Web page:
Sacred Cow: One that is often immune from criticism or opposition - Merriam-Webster
At the heart of an innovative culture, you'll find a spirit of open-mindedness and an eye towards future trends and their business impact. Countless articles point towards companies like Blockbuster, Polaroid, MySpace, and Blackberry as examples of the catastrophic results of misguided growth strategies.
Many factors were surely at play with all of these examples, but it's fair to say that in one way or another, all of those companies fell victim to their own sacred cows. It's easy to take pot-shots at the executives of these companies as being short-sighted, but especially with public companies, these major shifts in strategy are complicated and vulnerable to more forces than a quick glance might acknowledge.
Regardless of your company's size, one scenario that often stops progress is the presence of "sacred cows" - beliefs that go unchallenged, effectively placing blinders on the company's leadership. Here are some examples of assumptions that may be holding back your growth.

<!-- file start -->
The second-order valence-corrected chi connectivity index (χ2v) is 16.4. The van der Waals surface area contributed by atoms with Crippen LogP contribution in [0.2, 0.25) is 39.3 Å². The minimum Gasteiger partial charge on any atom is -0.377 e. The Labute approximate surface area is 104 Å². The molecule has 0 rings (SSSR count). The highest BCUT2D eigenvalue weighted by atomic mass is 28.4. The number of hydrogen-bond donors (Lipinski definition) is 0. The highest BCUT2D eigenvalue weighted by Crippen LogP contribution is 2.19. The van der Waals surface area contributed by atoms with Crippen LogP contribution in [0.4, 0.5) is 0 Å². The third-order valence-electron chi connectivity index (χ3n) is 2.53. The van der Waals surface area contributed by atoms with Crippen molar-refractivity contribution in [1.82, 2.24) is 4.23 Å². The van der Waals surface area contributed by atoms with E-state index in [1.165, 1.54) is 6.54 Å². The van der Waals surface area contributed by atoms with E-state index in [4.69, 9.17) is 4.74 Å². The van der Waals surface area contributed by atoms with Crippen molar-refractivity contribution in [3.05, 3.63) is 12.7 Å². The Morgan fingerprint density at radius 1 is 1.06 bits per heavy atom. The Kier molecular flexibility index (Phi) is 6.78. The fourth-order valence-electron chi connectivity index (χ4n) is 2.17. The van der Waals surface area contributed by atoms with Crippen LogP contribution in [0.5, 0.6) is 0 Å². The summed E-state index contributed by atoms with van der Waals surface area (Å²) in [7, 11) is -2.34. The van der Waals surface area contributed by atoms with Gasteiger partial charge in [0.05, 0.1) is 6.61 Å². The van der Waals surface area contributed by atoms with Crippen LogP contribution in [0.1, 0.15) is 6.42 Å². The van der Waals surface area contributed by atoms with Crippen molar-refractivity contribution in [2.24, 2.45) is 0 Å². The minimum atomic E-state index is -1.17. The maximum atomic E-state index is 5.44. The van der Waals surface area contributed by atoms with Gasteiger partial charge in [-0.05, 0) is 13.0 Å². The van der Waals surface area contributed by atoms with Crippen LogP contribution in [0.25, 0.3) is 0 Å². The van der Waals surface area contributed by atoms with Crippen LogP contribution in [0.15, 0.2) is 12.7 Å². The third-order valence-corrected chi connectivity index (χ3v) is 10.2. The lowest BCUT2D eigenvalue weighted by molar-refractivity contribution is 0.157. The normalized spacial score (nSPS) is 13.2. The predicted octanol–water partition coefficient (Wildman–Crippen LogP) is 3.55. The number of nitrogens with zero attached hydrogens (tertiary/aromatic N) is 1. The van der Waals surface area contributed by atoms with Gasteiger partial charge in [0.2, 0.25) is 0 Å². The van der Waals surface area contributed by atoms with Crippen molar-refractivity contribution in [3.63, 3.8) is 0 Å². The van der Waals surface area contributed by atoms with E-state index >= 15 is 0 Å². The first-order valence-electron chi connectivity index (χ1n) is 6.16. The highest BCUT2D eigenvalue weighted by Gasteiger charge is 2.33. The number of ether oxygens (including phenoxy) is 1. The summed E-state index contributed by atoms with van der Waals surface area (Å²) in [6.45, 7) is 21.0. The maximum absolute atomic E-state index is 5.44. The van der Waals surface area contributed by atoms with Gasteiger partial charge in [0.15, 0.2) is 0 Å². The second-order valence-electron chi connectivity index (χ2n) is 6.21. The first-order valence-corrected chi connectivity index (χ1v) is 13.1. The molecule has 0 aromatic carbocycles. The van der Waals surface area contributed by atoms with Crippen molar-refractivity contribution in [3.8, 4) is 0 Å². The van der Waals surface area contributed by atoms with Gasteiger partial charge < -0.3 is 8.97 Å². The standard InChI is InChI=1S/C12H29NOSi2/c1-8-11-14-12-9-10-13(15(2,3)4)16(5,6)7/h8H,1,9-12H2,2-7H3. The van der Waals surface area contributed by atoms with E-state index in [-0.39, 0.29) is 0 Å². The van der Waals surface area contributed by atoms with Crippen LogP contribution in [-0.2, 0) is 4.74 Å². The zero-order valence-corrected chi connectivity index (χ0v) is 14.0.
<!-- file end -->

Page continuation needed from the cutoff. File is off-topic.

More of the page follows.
You Know Who Your Customer Is
Knowing your core customer is at the heart of effective marketing and sales. Over time, those demographics often shift. Learning as much as possible about who your customers are and regularly revisiting that evaluation are critical steps for your company's continued growth.
Annual customer demographic reports establish trendlines that can help you to anticipate shifts in your client base before they happen and adjust marketing or product decisions accordingly.
You Know What They Want
In addition to revisiting your customer demographics, it's important to examine their needs on a regular basis. Buyer surveys (with the option to choose "other" as a response and write expanded answers) and social media listening can help you uncover unmet needs that could turn into your next growth opportunity.
Establishing the voice of the customer programs can help to formalize this information gathering and dissemination while adding the accountability to act on feedback.
You Know What You Can and Can't Do
It's possible that you know exactly what your customer's unmet needs are, but you dismiss them as outside of your wheelhouse or "not what we do here." While it's important to focus on your core business first, challenging your own beliefs about what your company can do may energize your team and uncover a new understanding of your real capabilities.
Adopting an innovation model to guide the presentation and vetting of ideas will help to make that decision making process effective and consistent.
Having a plan to consistently gather and take action on this information based on your company's goals is critical to keep it from falling to the back burner. Adopting processes to regularly evaluate these key areas will help guide your growth strategy with clarity and evidence-based insights.